EIA Leads Discussions on Illegal Commodity-Driven Forest Conversion in Congo Basin
By Eric Parfait Essomba, EIA Congo Basin Campaigner
This past June, more than 600 stakeholders met in Yaoundé, Cameroon as part of the 15th Meeting of Parties of the Congo Basin Forest Partnership (CBFP). The CBFP is a multi-stakeholder partnership that was launched in 2002 during the World Summit on Sustainable Development in Johannesburg, South Africa by former U.S. Secretary of State, Colin Powell. The partnership includes Congo Basin countries, donor agencies and governments, international organizations, non-governmental organizations, academics, and private sector companies working together to coordinate efforts to protect and conserve forest resources in the Congo Basin. Members of the CBFP meet every two years to coordinate priority activities, to propose action on emerging issues, and to share information with partners and networks active in the region. Developed countries have led and facilitated meetings of the partnership, such as the United States, France, Germany, and Canada.
Leveraging on the potential of CBFP meetings to bring together a diversity of stakeholders from the Congo Basin region, EIA organized a side event aimed at raising awareness and catalyzing the dialogue amongst stakeholders about the increasing commodity-driven illegal forest conversion in the region. The forest of the Congo Basin is the second largest tropical rainforest on earth and commonly called “the lungs of Africa.” This incredibly biodiverse forest ecosystem provides food, fresh water, shelter and medicine for millions of people, and is home to many critically endangered species including forest elephants, gorillas, and bonobos. Unfortunately in the last decade, the Congo Basin has experienced an unprecedented growing demand for land to develop large scale commodity plantations, particularly high-value crops such as palm oil. This demand is continuing today at a rapid rate. It is reported that nearly two million hectares of land investment deals have been signed in Central Africa over the last ten years. A recent study suggests that a substantial proportion of the land allocated for large-scale agriculture production in the region, particularly for palm oil, is being illegally deforested. On top of this, the ongoing forest conversion is exacerbating regional deforestation rates at record levels and is highly correlated with land rights abuses and a range of other social impacts.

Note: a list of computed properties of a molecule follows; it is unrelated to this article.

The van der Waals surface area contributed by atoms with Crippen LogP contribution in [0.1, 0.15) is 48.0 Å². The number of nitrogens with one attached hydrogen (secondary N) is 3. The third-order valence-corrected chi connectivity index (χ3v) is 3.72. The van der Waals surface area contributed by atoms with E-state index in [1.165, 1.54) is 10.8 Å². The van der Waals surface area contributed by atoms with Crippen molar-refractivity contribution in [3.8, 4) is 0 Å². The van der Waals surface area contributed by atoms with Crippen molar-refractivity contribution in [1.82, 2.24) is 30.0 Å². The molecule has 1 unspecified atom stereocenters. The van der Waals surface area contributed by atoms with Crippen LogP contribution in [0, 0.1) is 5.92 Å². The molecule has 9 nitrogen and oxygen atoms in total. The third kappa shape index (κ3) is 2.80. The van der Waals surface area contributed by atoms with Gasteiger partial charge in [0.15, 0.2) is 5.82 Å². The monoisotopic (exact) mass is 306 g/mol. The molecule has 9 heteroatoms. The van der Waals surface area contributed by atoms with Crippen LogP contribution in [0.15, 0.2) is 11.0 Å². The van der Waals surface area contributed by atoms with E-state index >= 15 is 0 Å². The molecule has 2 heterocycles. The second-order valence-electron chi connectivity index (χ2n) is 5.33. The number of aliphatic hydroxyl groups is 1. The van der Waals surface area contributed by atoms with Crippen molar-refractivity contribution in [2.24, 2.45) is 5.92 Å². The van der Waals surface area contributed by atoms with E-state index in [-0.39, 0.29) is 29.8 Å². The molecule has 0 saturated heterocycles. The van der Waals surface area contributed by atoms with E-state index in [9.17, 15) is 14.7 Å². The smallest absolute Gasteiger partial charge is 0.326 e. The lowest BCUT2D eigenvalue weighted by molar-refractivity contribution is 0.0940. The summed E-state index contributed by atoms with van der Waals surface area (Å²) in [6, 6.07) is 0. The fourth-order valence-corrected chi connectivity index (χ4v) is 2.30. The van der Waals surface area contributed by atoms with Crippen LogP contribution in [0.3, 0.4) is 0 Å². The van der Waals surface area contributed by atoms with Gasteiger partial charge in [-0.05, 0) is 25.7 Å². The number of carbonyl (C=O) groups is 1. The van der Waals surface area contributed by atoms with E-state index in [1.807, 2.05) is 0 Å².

EIA Congo Basin Campaigner, Eric Parfait Essomba facilitated the side event during which three case studies were presented on Cameroon, Gabon, and the Republic of Congo, where significant land conversion is currently underway. Civil society panelists from each of the three case study countries stressed on the various issues that are driving illegal forest conversion. Cross-cutting issues that were highlighted included the absence of an inter-ministerial coordination during the land allocation process, absence of clear procedures for land allocation, the lack of national land-use planning, and often conflicting legal texts on natural resource management.
Following the discussion, demand-side policies and measures such as the U.S. Lacey Act, and the EU Forest Law Enforcement Governance and Trade (FLEGT) were also presented to highlight the unique abilities to stem the flow of commodity-driven illegal timber into environmentally and politically “sensitive” consuming markets such as the United States and Europe. The fact that in many cases the so-called “conversion timber” is ultimately being sold into these markets, creates potential technical and political opportunities for leveraging credible legal compliance in land conversion. However, these opportunities are not to be considered as a long-term substitute to adequate national legislation, which are in some cases the most relevant tools to address the negative threats posed by forest conversion on local communities and indigenous people.
An overall successful event, the side event concluded with the following key recommendations which were later presented during the plenary session of the CBFP talks:
- Inter-ministerial committees should be established at the national level to support better land-use planning;
- Coherent land-use planning including all sectors should be developed at the national level but also taking into account community land claims;
- National legal frameworks should be strengthened for land allocation and conversion in the region.